C: I’ll say this man, one of the things Steve stressed to us when we spoke is that this is when the work begins. A lot of bands think that when they get signed that everything happens for them but when that happens, they have to work harder. It’s not like this isn’t fun, we’re not paying bills from it and it just something fun for us to do but at the same time you have to carry it differently. It’s not something you can just pick up whenever you want because not only do you have an obligation to the label and the fans, but to yourself too. To make a vision of what you want it to be and push towards it and that’s all we’ve been doing playing music for the past 14 years respectively. It took a little while but it’s a noticeable milestone so we’re not just aging dads getting gray hair and playing metal, people like it and let’s keep doing it.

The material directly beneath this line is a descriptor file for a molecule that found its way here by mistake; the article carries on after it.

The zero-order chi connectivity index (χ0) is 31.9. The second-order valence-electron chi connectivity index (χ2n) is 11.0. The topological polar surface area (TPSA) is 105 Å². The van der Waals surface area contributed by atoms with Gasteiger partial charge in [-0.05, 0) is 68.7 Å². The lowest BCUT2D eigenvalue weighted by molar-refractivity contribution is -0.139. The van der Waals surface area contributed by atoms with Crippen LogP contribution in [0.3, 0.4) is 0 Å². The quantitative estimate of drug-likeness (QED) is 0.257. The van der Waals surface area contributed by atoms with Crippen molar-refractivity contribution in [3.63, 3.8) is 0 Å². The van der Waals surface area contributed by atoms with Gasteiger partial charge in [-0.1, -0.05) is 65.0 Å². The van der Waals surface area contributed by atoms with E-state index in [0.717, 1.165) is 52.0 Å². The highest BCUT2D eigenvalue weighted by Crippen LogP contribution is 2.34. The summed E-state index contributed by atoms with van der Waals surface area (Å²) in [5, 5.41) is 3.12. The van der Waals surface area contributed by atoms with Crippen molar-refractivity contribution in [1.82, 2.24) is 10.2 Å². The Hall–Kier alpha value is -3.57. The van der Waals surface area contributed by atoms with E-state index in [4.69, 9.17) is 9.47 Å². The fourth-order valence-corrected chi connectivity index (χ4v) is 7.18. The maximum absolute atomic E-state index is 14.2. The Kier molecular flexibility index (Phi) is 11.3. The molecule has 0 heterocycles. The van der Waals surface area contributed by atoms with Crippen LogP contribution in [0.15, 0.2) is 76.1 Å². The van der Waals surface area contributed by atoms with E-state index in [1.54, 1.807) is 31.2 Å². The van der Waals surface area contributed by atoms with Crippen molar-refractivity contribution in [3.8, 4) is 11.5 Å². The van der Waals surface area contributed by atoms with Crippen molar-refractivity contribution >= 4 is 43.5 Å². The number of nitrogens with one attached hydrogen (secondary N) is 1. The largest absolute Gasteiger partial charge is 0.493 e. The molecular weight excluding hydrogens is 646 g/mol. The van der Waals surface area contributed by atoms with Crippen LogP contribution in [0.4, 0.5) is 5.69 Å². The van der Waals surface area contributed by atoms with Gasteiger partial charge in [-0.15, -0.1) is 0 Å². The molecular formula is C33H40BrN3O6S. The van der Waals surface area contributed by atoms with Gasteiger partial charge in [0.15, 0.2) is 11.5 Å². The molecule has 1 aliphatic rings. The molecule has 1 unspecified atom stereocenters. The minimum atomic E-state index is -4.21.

N: It’s a good thing you guys got that advice because like you said tons of bands will just stop and phone it in after they get signed. It’s great that you guys are mature enough to hold onto that advice and keep on grinding.
KG: I think something that’s really incredible about this band is that every single person is ambitious and driven towards the same goal. We’re understanding and respectful enough to listen to everyone to work towards what is best for Fires in the Distance as opposed to “This is gonna be good for me or not” and that’s why I think we’re gonna do well, whatever that may be. We really have that common goal, and even bands we’ve heard about and loved while growing up, there’s one or two guys that just don’t care and get involved in drugs really bad or something happens and they just lose themselves and destroy the band. I think we’re all past the partying phase of our lives and we just love it, so we take it seriously and know that it’s something we all have to work and agree on. Like Craig was saying, it starts here and we’re all putting the equal effort to make a whole thing.